Q: Why were you mad? 

   A: I was just mad . . . 

   Q: So, Lathan, at that point were you able to get up? 

   A: Excuse me? 

   Q: Were you able to get up? 

   A: Um, yeah. 

   Q: Do you recall anyone helping you? 

   A: No, I don't. 

   Q: Ok. Now did you see what had happened to Marco LaPlante before you got up? 

   A: No. 

   Q: So, so what did you do then Lathan? 

   A: I kicked him. 

   Q: Ok, describe that . . . describe how you got up . . . 

   A: I got up using my hands and getting up and running, kicking him. 

   Q: Do you know where you kicked him? 

   A: No, I can't really say where I kicked him. 

   Q: Why? 

   A: I know I kicked him. 

   Q: Why can't you say where you kicked him, you can't remember or what . . . 

   A: I know I kicked him, but I can't, I don't know the actual, the actual points where I was planning to kick. I just was kicking him. 

   Q: Ok, was it because you were just real mad. 

   A: Yes. 

   Q: Ok, did you, could you have kicked him in the head? 

   A: I could have. 

According to the Defendant, therefore, after the victim was no longer a threat, after the victim was on the ground being kicked by five to seven other individuals, the Defendant stood up and, as stated in the Defendant's Brief in Chief, "angrily started kicking LaPlant." (Emphasis added.). 

{43} Even under the defense's theory of the case, the Defendant was not entitled to a self-defense instruction. The Defendant failed to present any evidence to show that the killing of the victim resulted from the Defendant's initial fear or that the Defendant acted as a reasonable person would act under the same circumstances. Instead, the Defendant's right to use force ended when the danger ceased and the victim was disabled and on the ground being repeatedly kicked by the Defendant. See, e.g., State v. Garcia, 83 N.M. 51, 54, 487 P.2d 1356, 1359 (Ct. App. {*270} 1971). Therefore, there was insufficient evidence to allow reasonable minds to differ on the second and third elements of self-defense. As such, although the Defendant may have been entitled to a self-defense instruction as a justification to the initial aggravated battery - when the Defendant struck the victim with the whiskey bottle - the Defendant failed to introduce any evidence that showed that the killing of the victim resulted from the Defendant's exercise of self-defense. Therefore, the evidence at trial was not sufficient to require submission of instructions to the jury on self-defense as to any of the homicide charges.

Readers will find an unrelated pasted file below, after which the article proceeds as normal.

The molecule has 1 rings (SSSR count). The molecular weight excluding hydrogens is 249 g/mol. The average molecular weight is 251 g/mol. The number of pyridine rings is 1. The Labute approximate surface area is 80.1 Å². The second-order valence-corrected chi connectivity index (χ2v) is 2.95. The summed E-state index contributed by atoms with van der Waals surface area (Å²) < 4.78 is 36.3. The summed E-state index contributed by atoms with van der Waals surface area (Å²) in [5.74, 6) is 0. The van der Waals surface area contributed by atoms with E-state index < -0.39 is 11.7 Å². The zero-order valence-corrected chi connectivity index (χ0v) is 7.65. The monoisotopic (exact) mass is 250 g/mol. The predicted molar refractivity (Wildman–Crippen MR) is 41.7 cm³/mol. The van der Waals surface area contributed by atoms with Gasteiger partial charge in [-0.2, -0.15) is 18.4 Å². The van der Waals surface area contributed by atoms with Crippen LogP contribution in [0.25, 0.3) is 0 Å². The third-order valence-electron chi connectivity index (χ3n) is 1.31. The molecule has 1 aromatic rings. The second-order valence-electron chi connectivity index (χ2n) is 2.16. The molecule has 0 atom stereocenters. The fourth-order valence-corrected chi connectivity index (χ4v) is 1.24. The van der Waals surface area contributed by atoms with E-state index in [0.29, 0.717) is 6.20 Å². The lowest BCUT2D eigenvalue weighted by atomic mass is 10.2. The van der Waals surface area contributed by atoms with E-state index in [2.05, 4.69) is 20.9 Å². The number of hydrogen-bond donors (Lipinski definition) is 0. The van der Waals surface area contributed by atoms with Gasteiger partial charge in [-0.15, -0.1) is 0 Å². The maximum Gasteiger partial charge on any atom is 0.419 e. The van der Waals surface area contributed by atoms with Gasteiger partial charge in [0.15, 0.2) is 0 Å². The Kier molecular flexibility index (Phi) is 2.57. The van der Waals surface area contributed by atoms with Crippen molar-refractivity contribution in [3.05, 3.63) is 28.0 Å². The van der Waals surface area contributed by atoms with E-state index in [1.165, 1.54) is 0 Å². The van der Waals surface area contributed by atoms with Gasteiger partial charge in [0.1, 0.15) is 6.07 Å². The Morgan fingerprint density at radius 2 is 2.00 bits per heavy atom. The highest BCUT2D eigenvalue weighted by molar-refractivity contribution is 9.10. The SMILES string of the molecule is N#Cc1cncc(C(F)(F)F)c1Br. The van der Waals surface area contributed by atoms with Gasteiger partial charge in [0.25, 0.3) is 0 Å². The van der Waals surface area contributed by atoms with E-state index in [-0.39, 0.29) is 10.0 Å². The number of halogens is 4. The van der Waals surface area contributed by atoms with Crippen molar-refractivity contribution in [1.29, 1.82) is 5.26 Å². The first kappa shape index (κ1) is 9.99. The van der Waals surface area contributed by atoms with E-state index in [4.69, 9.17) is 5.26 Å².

{44} Moreover, the extent of the victim's injuries is not indicative of the Defendant fearing for his life and acting out of self-defense. Patricia McFeely, a forensic pathologist for the Office of the Medical Investigator for the State of New Mexico, performed an autopsy on the victim's body. Dr. McFeely testified that the victim died four days after the incident from a combination of fatal head injuries. There was subdural bleeding on the left side of the brain and areas of bruising or contusions on the brain on both the right and left side. As a result, there was a lot of swelling to the victim's brain. The doctor testified that the areas of bruising on the brain were indicators of a substantial amount of force. 

{45} In addition to the significant injuries to his brain, the victim also sustained smaller, less significant injuries on his arms, around his head, right eye, and right eyelid, extending down the right side of his face. Also, there were abrasions over his collarbone, right back and shoulder, on his left upper arm, back of his left lower arm, and on his knuckle. Internally, inside his stomach, there were areas of about four by three inches of soft tissue hemorrhage, which would indicate substantial blows to the abdomen. The injuries sustained by the victim were "extremely brutal and unnecessary blows by the defendant not consistent with self-defense." State v. Martinez, 95 N.M. 421, 423, 622 P.2d 1041, 1043 (1981); see, e.g., Lopez, 2000-NMSC-3, PP25-26, 128 N.M. 410, 993 P.2d 727 (holding that although the victim was the initial aggressor, the defendant was not entitled to a self-defense instruction when the evidence showed that the defendant inflicted fifty-four stab wounds upon the victim and crushed his head with a rock). 

{46} Consequently, "the facts in evidence did not warrant submitting the issue of self-defense." State v. Heisler, 58 N.M. 446, 452, 272 P.2d 660, 664 (1954). "Hence, in so far as the jury was instructed at all on that subject, the defendant got more than he was entitled to on the evidence and error, if any, in the instructions so given may not be made the basis of a reversal." Id. ; see also State v. Livernois, 1997-NMSC-19, P15, 123 N.M. 128, 934 P.2d 1057 (holding that where there is sufficient evidence for the jury to conclude that the defendant killed the victim with the requisite intent, any deficiency in the jury instructions is inconsequential). 

III.